10 Things You Should Know About Oil and Gas Today
The Big Story
In an effort to address the chronic natural gas flaring issue that has given the industry a major black eye over the last 20 years, ExxonMobil rolled out a new initiative focused on the Permian Basin on Tuesday. Working in conjunction with the University of Texas at Austin, Environmental Defense Fund, Gas Technology Institute and Pioneer Natural Resources, Exxon says that Project Astra will involve the deployment of several types of methane-sensing technologies across the Permian Basin of West Texas.
Here’s an excerpt from a piece by Sergio Chapa at the Houston Chronicle:
Costs were not disclosed but the technologies will be evaluated on their ability to operate autonomously while UT researchers will use virtual reality equipment to create a simulation and a minute-by-minute model documenting methane concentrations.
The simulation, expected to be completed by the end of this year, will be used to identify the types and locations of methane sensors that would be most effective in collecting data.
The project comes as environmentalists and others are concerned about flaring, the industry practice of burning excess natural gas at oil wells. Methane is a potent greenhouse gas and the primary component of natural gas.
It is great to see these two big Permian producers taking such a proactive approach to this lingering issue, and the effort increases optimism that an organized industry-wide approach will finally come along.
Meanwhile, the Climate Change alarmist lobby will be thrilled to know that, thanks to the global economic depression created by COVID-19, world carbon emissions are down by 17% year-over-year. That’s according to a new study published yesterday in the journal Nature Climate Change. All the people waiting in food lines right now will no doubt pop the cork on a bottle of champagne to celebrate. Hooboy.
While all of that emissions news was happening, the U.S. Energy Information Administration announced its belief that global crude oil storage levels will peak late in the second quarter. Here’s an excerpt from another report by the very busy Sergio Chapa:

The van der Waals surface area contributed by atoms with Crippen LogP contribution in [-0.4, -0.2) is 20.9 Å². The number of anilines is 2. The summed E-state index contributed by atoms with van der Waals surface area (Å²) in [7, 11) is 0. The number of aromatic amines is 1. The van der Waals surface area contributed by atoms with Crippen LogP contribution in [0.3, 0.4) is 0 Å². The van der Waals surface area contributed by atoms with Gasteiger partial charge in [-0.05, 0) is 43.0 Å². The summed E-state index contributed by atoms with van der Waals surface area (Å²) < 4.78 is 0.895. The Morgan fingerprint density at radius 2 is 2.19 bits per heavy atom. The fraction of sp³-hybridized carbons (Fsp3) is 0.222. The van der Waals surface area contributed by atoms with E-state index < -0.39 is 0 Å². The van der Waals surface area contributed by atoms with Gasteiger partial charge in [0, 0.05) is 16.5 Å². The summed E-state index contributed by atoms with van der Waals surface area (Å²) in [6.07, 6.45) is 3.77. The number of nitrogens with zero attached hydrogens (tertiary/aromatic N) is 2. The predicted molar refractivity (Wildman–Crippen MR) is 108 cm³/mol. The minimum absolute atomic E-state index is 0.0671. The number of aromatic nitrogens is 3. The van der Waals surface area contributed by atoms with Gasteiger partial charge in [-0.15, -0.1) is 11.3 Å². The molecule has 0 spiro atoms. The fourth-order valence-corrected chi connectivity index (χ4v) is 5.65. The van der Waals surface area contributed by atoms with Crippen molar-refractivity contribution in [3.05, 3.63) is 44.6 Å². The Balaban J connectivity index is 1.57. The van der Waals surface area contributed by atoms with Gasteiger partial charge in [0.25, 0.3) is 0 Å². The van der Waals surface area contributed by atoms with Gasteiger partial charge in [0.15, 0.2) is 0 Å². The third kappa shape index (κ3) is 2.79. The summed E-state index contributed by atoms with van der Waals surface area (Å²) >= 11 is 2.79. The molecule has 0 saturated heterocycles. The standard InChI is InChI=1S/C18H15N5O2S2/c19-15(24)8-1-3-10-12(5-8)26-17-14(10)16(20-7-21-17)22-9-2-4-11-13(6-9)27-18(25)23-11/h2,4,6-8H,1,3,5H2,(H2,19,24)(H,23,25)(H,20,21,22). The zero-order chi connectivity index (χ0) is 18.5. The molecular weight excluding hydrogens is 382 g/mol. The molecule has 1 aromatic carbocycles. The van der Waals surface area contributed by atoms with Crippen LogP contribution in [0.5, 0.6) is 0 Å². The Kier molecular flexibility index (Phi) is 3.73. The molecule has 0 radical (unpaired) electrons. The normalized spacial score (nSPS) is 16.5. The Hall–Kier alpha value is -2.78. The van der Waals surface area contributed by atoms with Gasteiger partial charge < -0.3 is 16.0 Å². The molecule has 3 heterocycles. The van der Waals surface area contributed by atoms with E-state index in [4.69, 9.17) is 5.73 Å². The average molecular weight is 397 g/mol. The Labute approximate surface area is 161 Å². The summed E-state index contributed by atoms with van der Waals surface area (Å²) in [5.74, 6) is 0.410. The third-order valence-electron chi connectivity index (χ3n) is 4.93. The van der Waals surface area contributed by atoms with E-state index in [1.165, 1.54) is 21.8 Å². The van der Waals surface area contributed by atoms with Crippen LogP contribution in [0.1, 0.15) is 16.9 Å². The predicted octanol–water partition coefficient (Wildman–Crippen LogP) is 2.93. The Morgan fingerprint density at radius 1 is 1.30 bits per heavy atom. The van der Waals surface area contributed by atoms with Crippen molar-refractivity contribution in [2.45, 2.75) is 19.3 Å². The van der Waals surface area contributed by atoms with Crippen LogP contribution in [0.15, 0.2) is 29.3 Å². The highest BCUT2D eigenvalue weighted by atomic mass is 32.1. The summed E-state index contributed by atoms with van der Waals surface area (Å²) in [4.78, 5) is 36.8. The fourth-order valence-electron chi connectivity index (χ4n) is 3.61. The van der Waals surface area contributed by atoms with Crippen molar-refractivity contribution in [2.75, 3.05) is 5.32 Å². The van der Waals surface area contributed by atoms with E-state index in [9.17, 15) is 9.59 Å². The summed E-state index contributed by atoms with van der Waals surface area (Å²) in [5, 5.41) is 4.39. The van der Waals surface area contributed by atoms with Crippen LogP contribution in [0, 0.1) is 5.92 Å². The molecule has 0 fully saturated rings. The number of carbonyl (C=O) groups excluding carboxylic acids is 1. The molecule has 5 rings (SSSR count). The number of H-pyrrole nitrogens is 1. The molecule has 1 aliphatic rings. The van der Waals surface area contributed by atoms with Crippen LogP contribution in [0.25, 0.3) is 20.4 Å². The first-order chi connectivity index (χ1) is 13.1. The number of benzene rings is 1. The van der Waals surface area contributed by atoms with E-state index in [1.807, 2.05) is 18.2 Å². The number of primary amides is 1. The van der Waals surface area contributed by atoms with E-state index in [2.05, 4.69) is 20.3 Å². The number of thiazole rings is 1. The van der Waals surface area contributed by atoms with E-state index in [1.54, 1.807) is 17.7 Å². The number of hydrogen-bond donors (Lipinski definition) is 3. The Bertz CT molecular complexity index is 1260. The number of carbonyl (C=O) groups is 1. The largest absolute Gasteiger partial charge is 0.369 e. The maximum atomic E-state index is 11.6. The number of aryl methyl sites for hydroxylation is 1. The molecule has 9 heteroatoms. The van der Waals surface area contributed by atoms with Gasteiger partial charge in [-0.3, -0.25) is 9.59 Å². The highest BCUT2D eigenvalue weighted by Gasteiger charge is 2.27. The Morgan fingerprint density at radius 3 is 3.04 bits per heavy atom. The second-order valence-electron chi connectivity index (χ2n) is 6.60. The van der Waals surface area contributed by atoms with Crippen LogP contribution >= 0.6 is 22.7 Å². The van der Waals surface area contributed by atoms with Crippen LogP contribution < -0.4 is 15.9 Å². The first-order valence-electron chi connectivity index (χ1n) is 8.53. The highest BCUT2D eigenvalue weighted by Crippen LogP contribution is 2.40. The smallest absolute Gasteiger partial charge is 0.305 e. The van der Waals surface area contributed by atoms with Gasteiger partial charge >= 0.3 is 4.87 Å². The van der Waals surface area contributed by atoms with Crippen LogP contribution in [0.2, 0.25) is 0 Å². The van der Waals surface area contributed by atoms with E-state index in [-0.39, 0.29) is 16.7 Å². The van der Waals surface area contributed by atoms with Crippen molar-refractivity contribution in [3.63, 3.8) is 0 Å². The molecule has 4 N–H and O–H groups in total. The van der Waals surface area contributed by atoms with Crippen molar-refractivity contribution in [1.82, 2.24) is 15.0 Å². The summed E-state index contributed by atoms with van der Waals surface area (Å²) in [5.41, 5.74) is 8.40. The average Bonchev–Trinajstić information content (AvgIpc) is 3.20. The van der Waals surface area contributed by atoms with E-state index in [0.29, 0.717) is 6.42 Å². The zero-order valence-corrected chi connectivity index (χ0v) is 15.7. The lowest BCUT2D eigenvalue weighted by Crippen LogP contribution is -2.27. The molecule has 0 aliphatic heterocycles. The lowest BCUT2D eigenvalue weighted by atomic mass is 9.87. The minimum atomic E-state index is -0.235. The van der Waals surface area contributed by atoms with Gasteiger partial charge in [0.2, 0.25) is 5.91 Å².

Storage tanks around the world added 6.6 million barrels of oil per day during the first quarter, but that accelerated to 11.5 million barrels per day in the second quarter as shutdown orders related to the coronavirus pandemic stunted travel and economic activity, the U.S. Energy Information Administration said Tuesday.
Those shutdown orders are expected to ease around the world during summer, boosting demand and oil prices, the EIA said.
Starting in the third quarter, the EIA said, global consumption of crude oil, gasoline, diesel, jet fuel and other products will increase for at least six consecutive quarters — reducing inventories and raising prices. The price of U.S. oil was just above $30 on Tuesday.
Speaking of crude oil storage, another report in the Chronicle by – guess who? – Sergio Chapa says that ongoing projects at the Port of Corpus Christi will add another 17 million barrels of capacity there by the end of August. No wonder PortCC CEO Sean Strawbridge likes to refer to his operation as the next Cushing.
Google says that it will “no longer build custom artificial intelligence tools for speeding up oil and gas extraction” going forward. So, hey, now is a very good time to switch to Duck Duck Go, folks.
The price for WTI jumped up by 5% this morning after the release of another bullish crude inventory report by the EIA.
In case you still had any doubts, S&P Global Platts reports this morning that the North Dakota Industrial Commission will follow the leads of fellow regulators in Oklahoma and Texas and do nothing with proposals to regulate oil production in its state.
U.S. Energy Secretary Dan Brouillette is quoted in this piece by the CBS affiliate in New Orleans as saying that DOE has “now contracted to store an additional 23 million barrels in Louisiana. We have room for another 41 million plus barrels of oil and we’re gonna continue filling it up to the very top.” We’ll see.
Finally, in Colorado, a leftist effort to replace the Colorado Conservation Commission with a new, radical regulatory board has come a crapper at the state’s Supreme Court. Excerpt:
The proponents of four ballot initiatives to replace Colorado’s oil and gas regulatory body have withdrawn their request for the state Supreme Court to overturn the Title Board’s decision that denied a ballot title to the measures.
Initiatives 307-310 would have created a new, independent board to perform the duties of the Colorado Oil and Gas Conservation Commission. At its hearing before the Title Board, proponents cited the legislative redistricting commissions that voters approved in 2018 and the state’s ethics commission as templates for a redesigned board with minimal political influence.
It’s always nice to close these things out with a bit of good news.
That’s all for today.